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Russian hopes were dealt a further blow on July 15 with an announcement by US Secretary of State Mike Pompeo that the executive branch of the US government would remove a sanctions exemption, paving the way for new penalties on the project.
Of this, Cruz said in a press release: “I applaud the Trump administration’s announcement that Nord Stream 2 and other Russian pipelines are subject to the sanctions passed by Congress in CAATSA [Countering America’s Adversaries Through Sanctions Act]. Today’s action again confirms that there is a unified bipartisan, bicameral, inter-branch consensus across the whole of the United States government to ensure Putin’s pipeline never comes online.”
“Nevertheless, the Kremlin will no doubt continue its frantic efforts to circumvent American sanctions, and so it is imperative that Congress provide the administration the broadest possible authorities to counter these ever-changing attempts at evasion. Today’s announcement by the Trump administration, coupled with these existing and forthcoming Congressional sanctions, should serve as a reminder that any person or company that facilitates in any way pipe-laying for Nord Stream 2 will face the full force of US sanctions,” said the Senator.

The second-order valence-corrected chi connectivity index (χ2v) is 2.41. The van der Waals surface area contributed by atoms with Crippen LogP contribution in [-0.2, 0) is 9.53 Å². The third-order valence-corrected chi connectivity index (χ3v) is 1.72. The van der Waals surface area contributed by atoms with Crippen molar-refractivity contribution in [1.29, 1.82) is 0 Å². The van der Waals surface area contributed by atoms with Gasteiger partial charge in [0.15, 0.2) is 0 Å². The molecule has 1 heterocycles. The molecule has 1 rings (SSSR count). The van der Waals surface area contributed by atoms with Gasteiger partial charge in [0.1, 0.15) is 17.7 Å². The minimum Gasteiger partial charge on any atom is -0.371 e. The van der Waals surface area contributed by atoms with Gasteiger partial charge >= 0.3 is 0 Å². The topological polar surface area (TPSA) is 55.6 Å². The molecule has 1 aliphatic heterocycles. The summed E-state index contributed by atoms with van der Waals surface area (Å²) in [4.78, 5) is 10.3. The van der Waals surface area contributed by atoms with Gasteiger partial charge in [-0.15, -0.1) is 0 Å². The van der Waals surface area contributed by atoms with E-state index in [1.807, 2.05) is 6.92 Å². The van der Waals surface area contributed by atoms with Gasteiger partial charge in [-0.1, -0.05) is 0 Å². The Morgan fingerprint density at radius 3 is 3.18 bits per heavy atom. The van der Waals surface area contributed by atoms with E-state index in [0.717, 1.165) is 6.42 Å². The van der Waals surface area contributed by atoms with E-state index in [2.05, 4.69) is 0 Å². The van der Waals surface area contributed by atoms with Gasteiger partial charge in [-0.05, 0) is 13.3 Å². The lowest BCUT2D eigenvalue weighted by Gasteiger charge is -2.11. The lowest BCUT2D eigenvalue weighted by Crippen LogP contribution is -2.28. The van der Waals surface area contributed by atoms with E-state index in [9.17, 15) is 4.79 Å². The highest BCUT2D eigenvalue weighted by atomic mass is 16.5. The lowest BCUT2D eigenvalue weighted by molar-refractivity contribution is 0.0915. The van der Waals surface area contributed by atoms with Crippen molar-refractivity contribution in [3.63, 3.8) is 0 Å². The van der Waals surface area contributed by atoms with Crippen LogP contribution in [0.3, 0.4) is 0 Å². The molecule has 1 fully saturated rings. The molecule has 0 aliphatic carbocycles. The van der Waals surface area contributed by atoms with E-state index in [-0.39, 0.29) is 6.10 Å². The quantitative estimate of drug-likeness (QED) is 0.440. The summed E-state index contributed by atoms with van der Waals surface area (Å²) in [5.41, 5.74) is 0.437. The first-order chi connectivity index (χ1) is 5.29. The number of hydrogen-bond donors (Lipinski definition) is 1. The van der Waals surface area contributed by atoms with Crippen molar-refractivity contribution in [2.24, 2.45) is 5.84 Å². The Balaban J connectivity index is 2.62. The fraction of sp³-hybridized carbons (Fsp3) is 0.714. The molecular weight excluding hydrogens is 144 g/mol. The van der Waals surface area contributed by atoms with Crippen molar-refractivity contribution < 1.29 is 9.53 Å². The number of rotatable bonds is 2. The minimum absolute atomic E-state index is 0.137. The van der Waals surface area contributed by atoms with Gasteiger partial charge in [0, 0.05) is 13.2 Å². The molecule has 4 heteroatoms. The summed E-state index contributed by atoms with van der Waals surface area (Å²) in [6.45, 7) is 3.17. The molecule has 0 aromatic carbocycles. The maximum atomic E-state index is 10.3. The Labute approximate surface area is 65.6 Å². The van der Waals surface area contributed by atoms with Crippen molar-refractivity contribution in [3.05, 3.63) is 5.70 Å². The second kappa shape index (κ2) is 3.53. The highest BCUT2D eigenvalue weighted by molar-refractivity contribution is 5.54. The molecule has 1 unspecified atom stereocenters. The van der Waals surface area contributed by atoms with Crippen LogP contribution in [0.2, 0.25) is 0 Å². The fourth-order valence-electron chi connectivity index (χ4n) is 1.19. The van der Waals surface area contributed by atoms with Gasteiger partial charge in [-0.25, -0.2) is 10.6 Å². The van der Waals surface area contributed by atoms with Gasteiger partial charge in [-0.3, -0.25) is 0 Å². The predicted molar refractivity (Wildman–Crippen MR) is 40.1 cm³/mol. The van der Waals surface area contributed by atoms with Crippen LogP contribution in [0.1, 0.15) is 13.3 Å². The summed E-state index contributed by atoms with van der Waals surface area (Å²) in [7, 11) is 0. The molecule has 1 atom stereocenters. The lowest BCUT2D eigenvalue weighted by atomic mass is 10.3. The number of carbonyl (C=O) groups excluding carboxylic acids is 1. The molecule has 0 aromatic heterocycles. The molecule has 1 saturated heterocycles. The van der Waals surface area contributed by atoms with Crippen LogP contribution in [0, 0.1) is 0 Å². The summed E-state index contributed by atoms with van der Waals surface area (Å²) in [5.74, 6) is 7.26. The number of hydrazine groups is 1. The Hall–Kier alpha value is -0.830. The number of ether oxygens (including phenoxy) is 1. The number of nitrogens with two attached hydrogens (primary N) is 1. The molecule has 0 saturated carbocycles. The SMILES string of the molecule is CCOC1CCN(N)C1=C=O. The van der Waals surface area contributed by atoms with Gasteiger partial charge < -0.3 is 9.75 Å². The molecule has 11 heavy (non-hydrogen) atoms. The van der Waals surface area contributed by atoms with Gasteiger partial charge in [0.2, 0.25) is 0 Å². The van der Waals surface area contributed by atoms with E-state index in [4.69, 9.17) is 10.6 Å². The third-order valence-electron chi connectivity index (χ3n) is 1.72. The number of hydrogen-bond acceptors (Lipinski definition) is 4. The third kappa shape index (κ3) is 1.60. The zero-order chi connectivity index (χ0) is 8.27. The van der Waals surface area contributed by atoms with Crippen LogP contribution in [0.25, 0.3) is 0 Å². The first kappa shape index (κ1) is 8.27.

Last December, the Nord Stream 2 saga seemed over. After years of infighting among Europeans over the pipeline, the introduction of US sanctions immediately halted construction of the pipeline by a Swiss company that specialized in undersea pipeline-laying. At the time, the pipeline was just 120 kilometers from completion in Danish waters. Russian officials and pipeline developer Gazprom reworked the project to get around the curbs by retrofitting a Russian ship with different technology then re-applying for another Danish permit.